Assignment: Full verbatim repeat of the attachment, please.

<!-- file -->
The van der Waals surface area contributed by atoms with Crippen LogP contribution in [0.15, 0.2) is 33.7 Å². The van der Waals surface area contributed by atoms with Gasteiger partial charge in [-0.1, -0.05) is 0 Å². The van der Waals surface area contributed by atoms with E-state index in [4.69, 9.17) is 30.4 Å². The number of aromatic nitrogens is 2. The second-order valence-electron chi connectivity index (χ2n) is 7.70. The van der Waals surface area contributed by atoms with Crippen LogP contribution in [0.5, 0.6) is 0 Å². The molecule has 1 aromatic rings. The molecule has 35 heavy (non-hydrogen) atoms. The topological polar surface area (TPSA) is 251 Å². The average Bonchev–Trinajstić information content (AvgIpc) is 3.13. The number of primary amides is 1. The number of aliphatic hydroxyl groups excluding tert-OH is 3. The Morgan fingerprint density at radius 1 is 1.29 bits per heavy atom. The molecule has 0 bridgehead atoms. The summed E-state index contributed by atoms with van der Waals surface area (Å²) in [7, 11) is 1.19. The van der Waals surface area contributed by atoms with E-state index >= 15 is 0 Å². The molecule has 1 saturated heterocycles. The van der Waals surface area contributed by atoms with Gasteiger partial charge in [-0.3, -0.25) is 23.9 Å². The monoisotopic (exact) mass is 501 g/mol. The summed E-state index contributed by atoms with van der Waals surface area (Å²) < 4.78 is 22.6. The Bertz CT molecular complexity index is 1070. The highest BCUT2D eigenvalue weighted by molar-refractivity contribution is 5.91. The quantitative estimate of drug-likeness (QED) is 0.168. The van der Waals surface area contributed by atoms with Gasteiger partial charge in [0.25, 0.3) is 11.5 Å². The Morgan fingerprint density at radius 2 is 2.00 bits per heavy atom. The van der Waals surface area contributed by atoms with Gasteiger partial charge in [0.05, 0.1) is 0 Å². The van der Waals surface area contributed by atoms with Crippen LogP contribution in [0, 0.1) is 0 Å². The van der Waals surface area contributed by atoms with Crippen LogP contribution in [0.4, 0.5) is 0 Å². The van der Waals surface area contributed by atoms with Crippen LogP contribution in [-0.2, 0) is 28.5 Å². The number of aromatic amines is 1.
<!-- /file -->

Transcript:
The van der Waals surface area contributed by atoms with Crippen LogP contribution in [0.15, 0.2) is 33.7 Å². The van der Waals surface area contributed by atoms with Gasteiger partial charge in [-0.1, -0.05) is 0 Å². The van der Waals surface area contributed by atoms with E-state index in [4.69, 9.17) is 30.4 Å². The number of aromatic nitrogens is 2. The second-order valence-electron chi connectivity index (χ2n) is 7.70. The van der Waals surface area contributed by atoms with Crippen LogP contribution in [0.5, 0.6) is 0 Å². The molecule has 1 aromatic rings. The molecule has 35 heavy (non-hydrogen) atoms. The topological polar surface area (TPSA) is 251 Å². The average Bonchev–Trinajstić information content (AvgIpc) is 3.13. The number of primary amides is 1. The number of aliphatic hydroxyl groups excluding tert-OH is 3. The Morgan fingerprint density at radius 1 is 1.29 bits per heavy atom. The molecule has 0 bridgehead atoms. The summed E-state index contributed by atoms with van der Waals surface area (Å²) in [7, 11) is 1.19. The van der Waals surface area contributed by atoms with E-state index >= 15 is 0 Å². The molecule has 1 saturated heterocycles. The van der Waals surface area contributed by atoms with Gasteiger partial charge in [-0.3, -0.25) is 23.9 Å². The monoisotopic (exact) mass is 501 g/mol. The summed E-state index contributed by atoms with van der Waals surface area (Å²) < 4.78 is 22.6. The Bertz CT molecular complexity index is 1070. The highest BCUT2D eigenvalue weighted by molar-refractivity contribution is 5.91. The quantitative estimate of drug-likeness (QED) is 0.168. The van der Waals surface area contributed by atoms with Gasteiger partial charge in [0.25, 0.3) is 11.5 Å². The Morgan fingerprint density at radius 2 is 2.00 bits per heavy atom. The van der Waals surface area contributed by atoms with Gasteiger partial charge in [0.05, 0.1) is 0 Å². The van der Waals surface area contributed by atoms with Crippen LogP contribution in [0, 0.1) is 0 Å². The van der Waals surface area contributed by atoms with Crippen LogP contribution in [0.4, 0.5) is 0 Å². The van der Waals surface area contributed by atoms with Crippen LogP contribution in [-0.2, 0) is 28.5 Å². The number of aromatic amines is 1.